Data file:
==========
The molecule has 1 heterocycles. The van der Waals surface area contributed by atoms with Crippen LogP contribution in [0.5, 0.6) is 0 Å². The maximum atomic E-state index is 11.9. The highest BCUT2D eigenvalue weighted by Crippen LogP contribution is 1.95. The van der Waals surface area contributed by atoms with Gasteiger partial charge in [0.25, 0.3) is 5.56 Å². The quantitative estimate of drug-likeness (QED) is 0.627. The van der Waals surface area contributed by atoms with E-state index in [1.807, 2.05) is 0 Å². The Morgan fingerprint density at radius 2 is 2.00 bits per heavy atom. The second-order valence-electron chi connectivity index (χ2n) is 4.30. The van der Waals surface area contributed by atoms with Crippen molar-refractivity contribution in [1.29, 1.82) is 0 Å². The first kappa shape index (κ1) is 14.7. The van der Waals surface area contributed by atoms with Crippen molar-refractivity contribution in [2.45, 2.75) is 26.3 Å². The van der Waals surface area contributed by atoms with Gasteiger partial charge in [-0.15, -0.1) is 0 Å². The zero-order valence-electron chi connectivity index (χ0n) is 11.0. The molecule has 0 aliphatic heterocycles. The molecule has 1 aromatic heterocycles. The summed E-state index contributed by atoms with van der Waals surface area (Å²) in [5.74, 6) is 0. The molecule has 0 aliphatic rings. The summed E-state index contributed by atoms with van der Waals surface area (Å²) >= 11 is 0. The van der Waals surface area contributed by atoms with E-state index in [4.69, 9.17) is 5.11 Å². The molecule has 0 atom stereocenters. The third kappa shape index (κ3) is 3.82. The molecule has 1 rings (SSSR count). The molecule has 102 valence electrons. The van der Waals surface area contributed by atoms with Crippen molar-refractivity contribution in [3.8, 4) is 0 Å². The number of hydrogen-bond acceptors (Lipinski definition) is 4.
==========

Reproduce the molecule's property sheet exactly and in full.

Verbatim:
The molecule has 1 heterocycles. The van der Waals surface area contributed by atoms with Crippen LogP contribution in [0.5, 0.6) is 0 Å². The maximum atomic E-state index is 11.9. The highest BCUT2D eigenvalue weighted by Crippen LogP contribution is 1.95. The van der Waals surface area contributed by atoms with Gasteiger partial charge in [0.25, 0.3) is 5.56 Å². The quantitative estimate of drug-likeness (QED) is 0.627. The van der Waals surface area contributed by atoms with E-state index in [1.807, 2.05) is 0 Å². The Morgan fingerprint density at radius 2 is 2.00 bits per heavy atom. The second-order valence-electron chi connectivity index (χ2n) is 4.30. The van der Waals surface area contributed by atoms with Crippen molar-refractivity contribution in [1.29, 1.82) is 0 Å². The first kappa shape index (κ1) is 14.7. The van der Waals surface area contributed by atoms with Crippen molar-refractivity contribution in [2.45, 2.75) is 26.3 Å². The van der Waals surface area contributed by atoms with Gasteiger partial charge in [-0.15, -0.1) is 0 Å². The zero-order valence-electron chi connectivity index (χ0n) is 11.0. The molecule has 0 aliphatic heterocycles. The molecule has 1 aromatic heterocycles. The summed E-state index contributed by atoms with van der Waals surface area (Å²) in [5.74, 6) is 0. The molecule has 0 aliphatic rings. The summed E-state index contributed by atoms with van der Waals surface area (Å²) >= 11 is 0. The van der Waals surface area contributed by atoms with E-state index in [4.69, 9.17) is 5.11 Å². The molecule has 0 atom stereocenters. The third kappa shape index (κ3) is 3.82. The molecule has 1 rings (SSSR count). The molecule has 102 valence electrons. The van der Waals surface area contributed by atoms with Crippen molar-refractivity contribution in [3.8, 4) is 0 Å². The number of hydrogen-bond acceptors (Lipinski definition) is 4.